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Writing GREAT dialogue

By Don Daniels, The Rhetorical Oracle

Good dialogue makes you feel like you’re eavesdropping.

Great dialogue adds a whole new dimension to the reader’s experience. Maybe two. When you read great dialogue, it feels almost cinematic, like you’re watching it on a screen. You aren’t merely hearing the words. You feel like you’re part of it, like you’re right there with them, watching the whole scene unfold. Great dialogue makes the scene not just appear realistic, but real. Just as real, and just as vividly remembered, as any real conversation you were ever part of. Great dialogue jumps right off the paper, puts its arm around you, and pulls you into the discussion, urging you, “Hey, you gotta watch what’s goin’ down here!”.

The reason great dialogue feels three-dimensional, is that it is!

You’ve heard that when writing a visual scene, you should try to incorporate all five senses as much as you can. Dialogue really does have three dimensions. They are known as the three “V”’s of in-person communication:




How Much of Dialogue is Verbal?

I’ve been moderator for the South Florida Writers Association’s Fiction Critique Group for the last twelve (out of the 20 years it’s been running) and I’ve seen many members come and go. Too many of them struggle with dialogue, and it’s always because they concentrate too much on the words. That’s the Verbal part. Experts who study interpersonal communication have determined in many studies that when people talk in person, the actual words account for only about 7 percent of the overall communication.

How Much of Dialogue is Vocal?

About 38 percent of their communication is Vocal; Beyond the words, it’s the emotion embedded in how the person speaks: the tone of voice, the volume, speed, coherence can mostly be addressed with the proper speech verb, such as shout, whisper, mumble, growl, whine, etc.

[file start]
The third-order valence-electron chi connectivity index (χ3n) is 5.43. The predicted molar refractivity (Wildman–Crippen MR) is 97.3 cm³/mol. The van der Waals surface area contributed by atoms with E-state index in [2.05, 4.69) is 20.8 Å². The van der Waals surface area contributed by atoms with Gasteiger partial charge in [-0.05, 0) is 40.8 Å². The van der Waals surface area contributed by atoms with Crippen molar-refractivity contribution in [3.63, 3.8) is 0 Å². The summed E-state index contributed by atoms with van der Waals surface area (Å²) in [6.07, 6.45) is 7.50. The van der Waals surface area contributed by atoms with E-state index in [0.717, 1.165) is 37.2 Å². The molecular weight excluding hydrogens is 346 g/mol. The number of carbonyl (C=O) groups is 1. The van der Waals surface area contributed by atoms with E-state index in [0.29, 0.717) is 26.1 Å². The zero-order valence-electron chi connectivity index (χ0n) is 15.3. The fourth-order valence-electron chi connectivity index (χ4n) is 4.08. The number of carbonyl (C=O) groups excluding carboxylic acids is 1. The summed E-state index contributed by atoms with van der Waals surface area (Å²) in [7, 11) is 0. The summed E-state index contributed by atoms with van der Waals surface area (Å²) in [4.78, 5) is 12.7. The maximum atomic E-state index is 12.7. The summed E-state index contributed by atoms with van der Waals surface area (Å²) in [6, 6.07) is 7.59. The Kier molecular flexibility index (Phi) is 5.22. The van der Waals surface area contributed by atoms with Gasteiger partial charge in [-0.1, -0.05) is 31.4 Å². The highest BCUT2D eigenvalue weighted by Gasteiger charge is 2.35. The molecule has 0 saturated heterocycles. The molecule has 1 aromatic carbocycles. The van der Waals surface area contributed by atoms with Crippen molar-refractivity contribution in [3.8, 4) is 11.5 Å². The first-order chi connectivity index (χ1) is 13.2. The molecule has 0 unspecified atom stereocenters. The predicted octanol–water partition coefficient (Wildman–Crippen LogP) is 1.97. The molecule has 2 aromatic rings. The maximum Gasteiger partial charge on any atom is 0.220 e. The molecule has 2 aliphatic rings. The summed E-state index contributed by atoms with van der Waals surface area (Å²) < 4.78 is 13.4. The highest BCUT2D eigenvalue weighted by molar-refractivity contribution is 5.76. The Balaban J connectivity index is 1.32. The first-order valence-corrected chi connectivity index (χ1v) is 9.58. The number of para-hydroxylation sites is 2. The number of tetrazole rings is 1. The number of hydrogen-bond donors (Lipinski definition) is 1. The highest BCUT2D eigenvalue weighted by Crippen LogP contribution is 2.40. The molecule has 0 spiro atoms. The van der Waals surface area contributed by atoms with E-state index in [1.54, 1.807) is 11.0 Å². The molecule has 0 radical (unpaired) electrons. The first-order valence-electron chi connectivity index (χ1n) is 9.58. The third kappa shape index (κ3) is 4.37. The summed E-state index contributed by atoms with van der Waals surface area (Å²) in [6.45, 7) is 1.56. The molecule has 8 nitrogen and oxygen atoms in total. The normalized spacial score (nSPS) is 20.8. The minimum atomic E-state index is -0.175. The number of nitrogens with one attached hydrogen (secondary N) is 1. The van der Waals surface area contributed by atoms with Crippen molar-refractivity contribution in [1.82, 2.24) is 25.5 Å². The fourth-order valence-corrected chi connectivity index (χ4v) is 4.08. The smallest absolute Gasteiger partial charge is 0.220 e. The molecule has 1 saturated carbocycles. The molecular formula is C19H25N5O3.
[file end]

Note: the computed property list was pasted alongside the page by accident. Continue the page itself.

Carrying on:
Those cannot show the reader such factors as focus on message, pauses, breathiness, nasal-ness, how the stress is placed on words and syllables, the changing side-voice when the speaker includes tangential comments and anecdotes, ethnic accent, interjections (such as… Well, umm, like, y’know, when they say “okay” a lot.), rambling, ranting, hedging, circular references, repetition, and also what is implied but left unsaid, which includes allusion, innuendos, connotations, insinuations, etc. Between the vocal and the verbal components, it’s still less than half.

How Much of Dialogue is Visual?

A whopping 55 percent of the total communication is Visual. It comes from the cues we give with body language: posture, what the speaker does with their hands, arms and legs, what they’re carrying and how, how much attention they are paying to the conversation, facial expression, position, mannerisms, touchy-feeliness, closeness to the listener, eye-openness, eye-contact, eye-avoidance, bad body/breath and food smells, and other non-verbal communication, such as sighs, clenched teeth, laughing, fidgeting, checking their watch or phone, shrugging, jaw-dropping, eye-widening, raising eyebrows (one or both?), or removing or adjusting clothing and accessories (such as a hat, mask, jacket, necktie, hairbands, eyeglasses, shoes, rolling up sleeves, etc.). It’s important to remember that some of these, such as laughing, coughing, smiling, frowning, cannot be used as speech verbs. They are things a character might do while talking, but talking, they aren’t. Skilled deployment of these cues adds a whole new dimension to your scene.